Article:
I’m a member of Complex Weavers and even though I haven’t actually woven much of anything for a number of years, I haven’t given up my membership. I currently belong to 2 study groups within CW: Kumihimo on the Marudai and Beads & Interlacements. Both of these groups have 2 swaps per year, though one of the B&I swaps is “virtual”. This keeps me making at least 2 braids and a couple of bead projects each year with a deadline. Deadlines are good. They make me finish stuff, at least most of the time. The B&I swap with real samples is due in Virginia, USA March 1 and since there is no real theme this time, I thought I’d play with wire. I recently got Annie Modesitt’s book Twist and Loop but nothing in there looked simple enough to make 9 of them. While I was recently magazine-trolling for lace patterns, I also found a couple of wire knit patterns also by Annie in the Summer 2003 issue of Interweave Knits. Then the experimenting began.

First off, the patterns all called for 26 gauge Artistic wire. I have 30g, 28g, 24g, 22g, but no 26g. I did have some 26g in Rock Haus wire but only in a very dark purple that pretty much looks black. OK, this will be experimental at best. So I picked the hardest pattern with little scallops. It also called for 2 colours of wire but the only one that went with the purple was a 24g copper. Can’t be that much different, hey? And ribbon yarn. I have balls of Copper Penny left from my Little Squares sweater. Needles size 5 mm. There’s a couple of vintage aluminums from a broken set of dpns. Seed beads size 6°. Some gold-washed amethyst transparents kind of work with the theme. Pricey but I only need a few. Good to go.

Luckily I was smart enough not to try knitting the whole necklace pattern which starts with 97 stitches! I cut it down to 3 repeats, which still was enough to just about kill my hands! Ever tried working a k3tog with wire? How about ripping back several stitches because you made a mistake? Easier in anything you can think of, even the most clingy mohair, than in wire! The 24g? MUCH harder to knit with than 26g, especially when you have to wind it in two wraps around the piece of knitting every few stitches and then knit the wraps together with the next stitch. Binding off with both wire and ribbon yarn? A piece o’cake NOT. What was Annie thinking? What was I thinking to try this pattern? You were supposed to chain the ends of the ribbon but I hadn’t left myself enough so I just left it as ribbon. One more or even better, one LESS repeat would have looked more balanced. And the colours I chose aren’t really all that great together. See?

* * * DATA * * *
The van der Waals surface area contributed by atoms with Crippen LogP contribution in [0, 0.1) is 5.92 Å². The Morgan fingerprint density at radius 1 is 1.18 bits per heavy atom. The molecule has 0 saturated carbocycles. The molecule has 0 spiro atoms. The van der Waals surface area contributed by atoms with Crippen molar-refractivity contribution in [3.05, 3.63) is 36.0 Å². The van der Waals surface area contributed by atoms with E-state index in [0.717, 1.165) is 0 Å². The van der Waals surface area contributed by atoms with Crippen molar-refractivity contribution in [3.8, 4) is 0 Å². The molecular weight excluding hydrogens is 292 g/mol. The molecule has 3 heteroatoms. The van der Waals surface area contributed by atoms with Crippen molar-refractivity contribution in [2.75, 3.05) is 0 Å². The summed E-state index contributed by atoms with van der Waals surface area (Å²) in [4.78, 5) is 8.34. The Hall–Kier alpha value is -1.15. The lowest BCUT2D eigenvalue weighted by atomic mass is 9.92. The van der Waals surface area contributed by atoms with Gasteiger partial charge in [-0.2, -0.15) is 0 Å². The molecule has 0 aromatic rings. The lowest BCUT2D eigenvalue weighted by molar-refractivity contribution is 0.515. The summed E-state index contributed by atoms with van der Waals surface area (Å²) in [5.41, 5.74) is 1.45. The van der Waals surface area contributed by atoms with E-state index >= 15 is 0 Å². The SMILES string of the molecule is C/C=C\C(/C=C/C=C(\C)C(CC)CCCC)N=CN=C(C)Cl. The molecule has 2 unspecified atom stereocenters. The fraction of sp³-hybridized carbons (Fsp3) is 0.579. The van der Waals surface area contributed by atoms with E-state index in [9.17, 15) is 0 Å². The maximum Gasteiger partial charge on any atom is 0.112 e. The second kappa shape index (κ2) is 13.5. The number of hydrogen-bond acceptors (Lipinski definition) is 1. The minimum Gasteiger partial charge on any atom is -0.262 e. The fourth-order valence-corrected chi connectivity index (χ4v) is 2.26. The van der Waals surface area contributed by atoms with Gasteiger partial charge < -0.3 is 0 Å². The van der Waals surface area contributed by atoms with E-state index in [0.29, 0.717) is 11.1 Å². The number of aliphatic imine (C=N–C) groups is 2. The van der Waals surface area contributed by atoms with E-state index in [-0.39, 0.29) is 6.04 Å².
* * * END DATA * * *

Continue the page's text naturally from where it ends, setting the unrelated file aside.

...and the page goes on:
There is no earthly way I’m making 8 more of these! Not even the full size model. Though the wire fabric is interesting and surprisingly stiff. Back to the drawing board. Pick an easier pattern and better colours. I love the brown Artistic wire but only have it in 28g. Fine. Might be easier on the hands. Blue is the colour I’ve been wearing with brown lately so the beads are 8° blue silver-lined (didn’t have blue 6’s) and 6°bronze silver-lined, both Czech seed beads from Shipwreck. The yarn is Noro’s Daria Multi, a rayon-wrapped cotton cord that I bought at Diva Yarns in Port Townsend, WA on our vacation. Very pricey for only a few meters! But this is the perfect use for it. The Delicate Necklace pattern only has 2 rows, one of long-tail cast-on with beads and one plain knit. Then you don’t bind off with the yarn but thread it through the last row of knit stitches. Much easier and I could crochet the whole neck cord first before drawing it through the wire. After slightly stretching and shaping the knitting, it’s is held in place on the cord by wrapping the tails on each end. You “block” wire knitting with your hands since the regular method obviously wouldn’t work. I skipped the clasp instructions and opted for simply tying it on. This piece was much more successful colour-wise:

And it’s not that difficult to do more copies. I can kind of “mass-produce” the parts and then assemble. And this post will pretty much suffice for the write-up I’ve got to supply with the pieces. As long as my body holds out, I should be able to finish the swap with time to spare. Whew!

Wednesday, February 07, 2007

Is It Just Me...